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Apple has approved Mac malware for the App Store for the second time in just six weeks. Admittedly, the malware from the OSX/MacOffers family (or MaxOfferDeal) was once again well hidden. But the new case shows how in-depth apps need to be scrutinized to rule out malware and keep the App Store as secure as it's supposed to be for Apple users. In this post you will find details on the current case as well as a link to a detailed look at the Trojanssoftware for macOS.
The Mac App Store, like the iOS App Store, should be a reliable source for software. Whether Mac, iMac, MacBook, iPhone, Apple Watch, iPad or iPod touch - the apps offered should offer a great user experience. But like Intego at this point shows, Apple could not keep this promise. Half a dozen Trojans were smuggled in by bypassing the checking mechanisms and bypassing the security check.
As Intego reports, VirusTotal does not detect the new malware from the OSX / MacOffers (or MaxOfferDeal) family. All six disk image files (.dmg) and the first-level Trojan horse application had a 0% detection rate for VirusTotal when they were first uploaded between October 6 and October 13. In the meantime, a sample from the second stage has only been detected by 4 of VirusTotal's 60 antivirus engines.
The new malware uses a technique called Steganography (secret writing) to hide their malware pieces in a separate JPEG image file. That's probably why the malware was able to go through Apple's authentication process. In the current case, the application contained a JPEG file on the disc image, which at first glance appears normal and harmless. However, it contains a Base64-encrypted ZIP archive, which in turn contains the actual malware.
According to Intego, this procedure, i.e. steganography, has been observed several times in the past. As early as 2011, malicious software found its way into the Mac App Store in this way - in the form of “MacDefender” fakes. However, some cases of this procedure were also observed in 2019. The dangerous thing about it: If Apple allows the software loaded in the App Store, it can be installed or started simply by double-clicking. In contrast to apps downloaded from the Internet, which sometimes have multiple warnings and notes popping up.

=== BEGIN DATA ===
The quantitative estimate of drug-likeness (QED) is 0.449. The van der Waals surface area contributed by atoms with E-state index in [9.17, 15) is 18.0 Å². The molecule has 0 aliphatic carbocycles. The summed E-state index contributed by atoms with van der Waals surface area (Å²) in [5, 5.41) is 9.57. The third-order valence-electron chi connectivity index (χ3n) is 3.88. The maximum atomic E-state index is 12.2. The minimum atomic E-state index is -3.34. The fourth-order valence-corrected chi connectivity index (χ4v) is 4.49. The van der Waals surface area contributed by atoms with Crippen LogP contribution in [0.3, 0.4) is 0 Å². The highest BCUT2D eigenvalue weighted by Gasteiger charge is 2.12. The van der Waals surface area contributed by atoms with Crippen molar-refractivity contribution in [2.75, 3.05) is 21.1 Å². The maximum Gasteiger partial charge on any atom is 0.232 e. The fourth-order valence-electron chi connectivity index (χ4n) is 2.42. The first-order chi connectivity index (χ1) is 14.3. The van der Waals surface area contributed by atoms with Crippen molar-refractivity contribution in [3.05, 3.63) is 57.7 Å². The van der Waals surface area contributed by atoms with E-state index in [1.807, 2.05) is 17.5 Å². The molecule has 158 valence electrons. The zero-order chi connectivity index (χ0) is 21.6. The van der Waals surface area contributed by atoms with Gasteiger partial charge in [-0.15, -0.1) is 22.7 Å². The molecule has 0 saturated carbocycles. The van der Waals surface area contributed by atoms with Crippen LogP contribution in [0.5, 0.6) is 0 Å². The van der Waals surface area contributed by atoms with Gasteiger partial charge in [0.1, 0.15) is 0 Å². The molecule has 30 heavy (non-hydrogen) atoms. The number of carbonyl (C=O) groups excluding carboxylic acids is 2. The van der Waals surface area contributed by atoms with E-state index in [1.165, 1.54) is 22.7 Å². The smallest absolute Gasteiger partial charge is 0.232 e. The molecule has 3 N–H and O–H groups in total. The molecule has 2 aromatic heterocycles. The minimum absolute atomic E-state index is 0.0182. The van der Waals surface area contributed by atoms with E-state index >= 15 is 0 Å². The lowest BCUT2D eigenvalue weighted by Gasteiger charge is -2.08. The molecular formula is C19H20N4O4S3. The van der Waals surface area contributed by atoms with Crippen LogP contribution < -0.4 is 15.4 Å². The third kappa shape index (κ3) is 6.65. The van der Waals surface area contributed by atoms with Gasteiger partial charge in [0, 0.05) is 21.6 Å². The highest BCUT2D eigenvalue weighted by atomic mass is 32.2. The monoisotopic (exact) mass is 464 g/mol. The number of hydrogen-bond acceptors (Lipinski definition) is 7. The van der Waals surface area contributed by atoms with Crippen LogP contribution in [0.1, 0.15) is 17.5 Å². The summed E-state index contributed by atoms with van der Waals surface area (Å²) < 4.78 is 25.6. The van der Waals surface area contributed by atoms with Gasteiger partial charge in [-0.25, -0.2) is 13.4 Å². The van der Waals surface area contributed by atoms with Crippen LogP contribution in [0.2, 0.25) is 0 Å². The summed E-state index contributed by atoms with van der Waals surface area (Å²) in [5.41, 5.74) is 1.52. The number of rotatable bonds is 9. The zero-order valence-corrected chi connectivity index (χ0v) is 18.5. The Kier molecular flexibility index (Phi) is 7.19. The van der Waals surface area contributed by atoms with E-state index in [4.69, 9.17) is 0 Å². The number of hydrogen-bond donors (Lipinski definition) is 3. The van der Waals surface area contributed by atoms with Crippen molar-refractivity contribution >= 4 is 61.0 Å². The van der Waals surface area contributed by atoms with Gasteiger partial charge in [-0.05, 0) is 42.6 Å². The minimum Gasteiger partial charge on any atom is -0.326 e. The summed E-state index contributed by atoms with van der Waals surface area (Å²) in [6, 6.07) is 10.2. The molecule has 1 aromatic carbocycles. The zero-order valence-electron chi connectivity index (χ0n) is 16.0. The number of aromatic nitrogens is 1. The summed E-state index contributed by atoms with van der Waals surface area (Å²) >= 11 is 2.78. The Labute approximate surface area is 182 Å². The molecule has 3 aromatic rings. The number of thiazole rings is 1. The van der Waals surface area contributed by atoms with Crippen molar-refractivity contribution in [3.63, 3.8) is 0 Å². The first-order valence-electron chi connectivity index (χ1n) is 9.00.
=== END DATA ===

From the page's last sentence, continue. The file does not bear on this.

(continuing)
The Intego report linked above shows how the malware was smuggled onto the Apple Mac via a supposed “Adobe Flash Player” download. Apparently, users are downloading a Flash Player Installer that contains a disk image in DMG format. Once started with a double click, this image of a storage medium is mounted and started. This also exposes the JPEG file and unzips the ZIP archive it contains.
It should be clear to everyone that no reputable website will require or actively offer the download of Adobe Flash Player in 2020 (e.g. by linking to the App Store or the Adobe website). The Flash Player will be completely crushed at the end of the year. Some web browsers no longer support it at all. You can find details on this in this post from 2017: Flash Player Plugin expires in 2020 - Adobe announces "End-of-Life".
News from June 2020: Malware disguised as a Flash Installer
Further details can be found in the Intego article linked above. You can find a test of the antivirus software from this provider here: Intego Mac Internet Security X9 put to the test.
Out of interest, I once asked Intego whether their program "Mac Internet Security X9"The malware would also have found it if it was stuck in software that is installed via the App Store.
Hi Jens, of course we detect it as any kind of suspicious file ;-) notarized or not, we're analyzing the file code and decide if it's a malware or not. So Apple notarized apps are not safe from being infected by a malware. Regards, Jack
Even if I personally still on the go without anti-virus software am, when you hear such reports, the thought sometimes arises whether you should book one after all.
Jens has been running the blog since 2012. He appears as Sir Apfelot for his readers and helps them with problems of a technical nature. In his free time he drives electric unicycles, takes photos (preferably with his iPhone, of course), climbs around in the Hessian mountains or hikes with the family. His articles deal with Apple products, news from the world of drones or solutions for current bugs.